Top 8 Questions to Ask Private Event DJs
For your wedding, perhaps the most important event you plan in your life, or any special occasion that has you talking to DJs, you must screen your entertainment before you hire them. Why? Because a bad DJ or band can ruin everything. Reputable vendors will offer consultations for free (if not, move on to the next one). As you speak with various DJs, the goal of your conversation should be to determine whether the vendor is a good fit for your event. You are hiring someone after all so treat the conversation like an interview. Sadly, most clients rely on the top results from Google just before (or during) the phone consultation with potential DJs.
The articles that come up in the search results include the same questions, most likely, written by some unpaid intern on summer break. The questions are usually closed-ended and will not help you figure out if the vendor is a good fit for you. With this article, I intend to arm you with the most effective questions you should ask every DJ as you book your entertainment.
1. How would you describe your style as a DJ?
This is the single most important question you can ask. If presented with a dozen different DJs that have the exact same years experience, same cost, and same equipment, each DJ will provide a different experience. Unfortunately, some couples tend to commoditize DJ services and end up disappointed on the big day. You must inquire about entertainment style. Some DJs may not know how to answer this question since it is so rarely asked. So to help elicit the information you need, present the DJ with an MC-DJ spectrum and ask where they fall. On one end of the spectrum you have the classic, more old-school wedding entertainer who facilitates line dances while on the microphone all night. On the other end of the spectrum you have a performance DJ musician laser focused on the music, mix and subtleties of seamless song transitions. Clients that book me typically want someone closer to the performance DJ end of the spectrum, but still able to make announcements as the MC and nothing more on the mic. While my style provides a more contemporary approach to wedding reception entertainment, there is no right style other than the one that best matches what you want at your wedding.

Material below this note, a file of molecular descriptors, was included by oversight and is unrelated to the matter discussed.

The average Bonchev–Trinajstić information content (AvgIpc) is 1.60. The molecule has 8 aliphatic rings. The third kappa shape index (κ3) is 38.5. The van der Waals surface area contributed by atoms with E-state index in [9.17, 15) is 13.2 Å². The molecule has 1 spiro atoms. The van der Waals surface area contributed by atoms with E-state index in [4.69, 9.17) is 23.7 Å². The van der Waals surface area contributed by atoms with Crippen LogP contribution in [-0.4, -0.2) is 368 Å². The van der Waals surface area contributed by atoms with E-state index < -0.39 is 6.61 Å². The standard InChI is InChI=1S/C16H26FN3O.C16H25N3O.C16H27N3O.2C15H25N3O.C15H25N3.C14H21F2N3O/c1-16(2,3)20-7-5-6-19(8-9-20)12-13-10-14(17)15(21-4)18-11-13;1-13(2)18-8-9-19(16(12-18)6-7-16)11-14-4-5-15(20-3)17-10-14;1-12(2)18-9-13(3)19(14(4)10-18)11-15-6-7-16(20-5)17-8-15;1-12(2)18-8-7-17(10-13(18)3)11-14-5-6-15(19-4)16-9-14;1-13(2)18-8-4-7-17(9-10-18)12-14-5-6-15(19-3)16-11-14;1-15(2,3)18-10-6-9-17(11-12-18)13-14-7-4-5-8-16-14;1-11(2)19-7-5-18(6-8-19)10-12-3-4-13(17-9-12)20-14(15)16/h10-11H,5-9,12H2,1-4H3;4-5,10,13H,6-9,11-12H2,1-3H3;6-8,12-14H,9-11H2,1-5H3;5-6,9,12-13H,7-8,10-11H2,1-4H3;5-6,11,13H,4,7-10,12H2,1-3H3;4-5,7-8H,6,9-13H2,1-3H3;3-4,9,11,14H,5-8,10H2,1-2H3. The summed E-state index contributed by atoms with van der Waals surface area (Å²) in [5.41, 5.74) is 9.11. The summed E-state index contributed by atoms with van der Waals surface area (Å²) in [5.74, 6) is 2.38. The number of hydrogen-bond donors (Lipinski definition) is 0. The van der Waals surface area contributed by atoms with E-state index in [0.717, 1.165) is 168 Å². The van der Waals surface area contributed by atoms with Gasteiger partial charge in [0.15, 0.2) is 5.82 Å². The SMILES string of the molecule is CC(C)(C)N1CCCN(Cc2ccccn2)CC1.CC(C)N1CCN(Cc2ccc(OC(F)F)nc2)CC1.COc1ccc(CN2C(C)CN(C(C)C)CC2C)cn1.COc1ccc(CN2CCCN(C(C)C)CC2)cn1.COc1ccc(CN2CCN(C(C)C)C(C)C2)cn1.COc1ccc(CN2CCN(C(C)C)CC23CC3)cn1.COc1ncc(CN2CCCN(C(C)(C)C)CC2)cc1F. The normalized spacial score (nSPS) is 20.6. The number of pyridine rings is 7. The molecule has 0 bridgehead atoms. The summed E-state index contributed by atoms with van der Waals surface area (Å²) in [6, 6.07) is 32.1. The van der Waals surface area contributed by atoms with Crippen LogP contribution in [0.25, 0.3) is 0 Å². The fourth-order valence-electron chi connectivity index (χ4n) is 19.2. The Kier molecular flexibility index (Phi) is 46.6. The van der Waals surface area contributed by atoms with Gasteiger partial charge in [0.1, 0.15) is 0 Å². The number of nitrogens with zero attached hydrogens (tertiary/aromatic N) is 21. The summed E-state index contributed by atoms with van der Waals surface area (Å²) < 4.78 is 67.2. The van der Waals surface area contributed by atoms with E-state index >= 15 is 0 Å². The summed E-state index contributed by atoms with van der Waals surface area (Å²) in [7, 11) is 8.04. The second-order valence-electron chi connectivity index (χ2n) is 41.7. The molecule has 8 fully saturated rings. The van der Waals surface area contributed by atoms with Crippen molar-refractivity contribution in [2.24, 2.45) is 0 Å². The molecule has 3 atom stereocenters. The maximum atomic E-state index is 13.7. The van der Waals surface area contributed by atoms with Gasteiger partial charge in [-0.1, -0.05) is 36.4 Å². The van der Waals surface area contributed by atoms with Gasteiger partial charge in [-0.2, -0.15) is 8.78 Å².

2. How many events do you do a year and how many of them are receptions?
This question will give you a sense of their experience as a private event DJ. I know several veteran nightlife DJs that work in DC two or three times a week logging well over a hundred gigs per year, but they only do one or two private events per year. Conversely, a professional wedding DJ will be doing at least 20 weddings per year and have at least a few years under their belt. Like a surgeon, the more frequently they have performed, the more they have seen complications. An experienced DJ can handle surprises and issues when they happen at your wedding. They can and will happen - power outages, medical emergencies in remote areas, equipment issues, challenging acoustics, unruly guests, and a host of unimaginable things. On the contrary, that does not mean you should always go with someone who has been doing this for 25+ years. His style may not be a good fit, his music may be out-of-date, and he could be a bit jaded as you work together. You deserve to have peace of mind that your DJ can handle whatever happens on your wedding day.
3. How will you incorporate our music preferences?